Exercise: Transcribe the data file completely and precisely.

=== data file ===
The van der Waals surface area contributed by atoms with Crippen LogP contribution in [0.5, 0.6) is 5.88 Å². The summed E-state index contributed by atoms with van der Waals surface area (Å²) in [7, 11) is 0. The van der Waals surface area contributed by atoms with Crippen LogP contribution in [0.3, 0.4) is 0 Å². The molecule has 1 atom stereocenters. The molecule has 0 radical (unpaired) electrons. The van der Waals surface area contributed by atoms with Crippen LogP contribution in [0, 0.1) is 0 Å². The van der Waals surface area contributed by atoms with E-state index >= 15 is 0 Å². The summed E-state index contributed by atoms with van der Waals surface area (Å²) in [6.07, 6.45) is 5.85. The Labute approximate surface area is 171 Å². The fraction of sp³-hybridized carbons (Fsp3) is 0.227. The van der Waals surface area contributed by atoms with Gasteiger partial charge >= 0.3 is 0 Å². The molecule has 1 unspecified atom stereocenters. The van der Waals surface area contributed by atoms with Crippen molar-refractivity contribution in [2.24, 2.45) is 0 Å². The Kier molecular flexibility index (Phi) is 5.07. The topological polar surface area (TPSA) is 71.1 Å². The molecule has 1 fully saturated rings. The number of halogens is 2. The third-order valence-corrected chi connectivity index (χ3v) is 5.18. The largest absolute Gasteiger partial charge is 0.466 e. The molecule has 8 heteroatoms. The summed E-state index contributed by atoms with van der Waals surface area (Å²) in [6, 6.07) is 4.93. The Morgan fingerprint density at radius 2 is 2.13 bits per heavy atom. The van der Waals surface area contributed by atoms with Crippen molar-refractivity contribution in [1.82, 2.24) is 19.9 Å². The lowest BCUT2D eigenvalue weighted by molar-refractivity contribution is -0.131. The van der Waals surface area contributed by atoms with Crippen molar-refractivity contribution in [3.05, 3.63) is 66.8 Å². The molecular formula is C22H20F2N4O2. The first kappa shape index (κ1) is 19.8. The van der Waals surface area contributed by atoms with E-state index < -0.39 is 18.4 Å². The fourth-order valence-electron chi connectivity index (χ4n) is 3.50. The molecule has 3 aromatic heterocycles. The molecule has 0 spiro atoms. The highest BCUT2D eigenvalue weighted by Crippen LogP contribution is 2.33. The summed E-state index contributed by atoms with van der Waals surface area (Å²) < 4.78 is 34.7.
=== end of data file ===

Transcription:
The van der Waals surface area contributed by atoms with Crippen LogP contribution in [0.5, 0.6) is 5.88 Å². The summed E-state index contributed by atoms with van der Waals surface area (Å²) in [7, 11) is 0. The van der Waals surface area contributed by atoms with Crippen LogP contribution in [0.3, 0.4) is 0 Å². The molecule has 1 atom stereocenters. The molecule has 0 radical (unpaired) electrons. The van der Waals surface area contributed by atoms with Crippen LogP contribution in [0, 0.1) is 0 Å². The van der Waals surface area contributed by atoms with E-state index >= 15 is 0 Å². The summed E-state index contributed by atoms with van der Waals surface area (Å²) in [6.07, 6.45) is 5.85. The Labute approximate surface area is 171 Å². The fraction of sp³-hybridized carbons (Fsp3) is 0.227. The van der Waals surface area contributed by atoms with Gasteiger partial charge >= 0.3 is 0 Å². The molecule has 1 unspecified atom stereocenters. The van der Waals surface area contributed by atoms with Crippen molar-refractivity contribution in [2.24, 2.45) is 0 Å². The Kier molecular flexibility index (Phi) is 5.07. The topological polar surface area (TPSA) is 71.1 Å². The molecule has 1 fully saturated rings. The number of halogens is 2. The third-order valence-corrected chi connectivity index (χ3v) is 5.18. The largest absolute Gasteiger partial charge is 0.466 e. The molecule has 8 heteroatoms. The summed E-state index contributed by atoms with van der Waals surface area (Å²) in [6, 6.07) is 4.93. The Morgan fingerprint density at radius 2 is 2.13 bits per heavy atom. The van der Waals surface area contributed by atoms with Crippen molar-refractivity contribution in [1.82, 2.24) is 19.9 Å². The lowest BCUT2D eigenvalue weighted by molar-refractivity contribution is -0.131. The van der Waals surface area contributed by atoms with Crippen molar-refractivity contribution in [3.05, 3.63) is 66.8 Å². The molecular formula is C22H20F2N4O2. The first kappa shape index (κ1) is 19.8. The van der Waals surface area contributed by atoms with E-state index < -0.39 is 18.4 Å². The fourth-order valence-electron chi connectivity index (χ4n) is 3.50. The molecule has 3 aromatic heterocycles. The molecule has 0 spiro atoms. The highest BCUT2D eigenvalue weighted by Crippen LogP contribution is 2.33. The summed E-state index contributed by atoms with van der Waals surface area (Å²) < 4.78 is 34.7.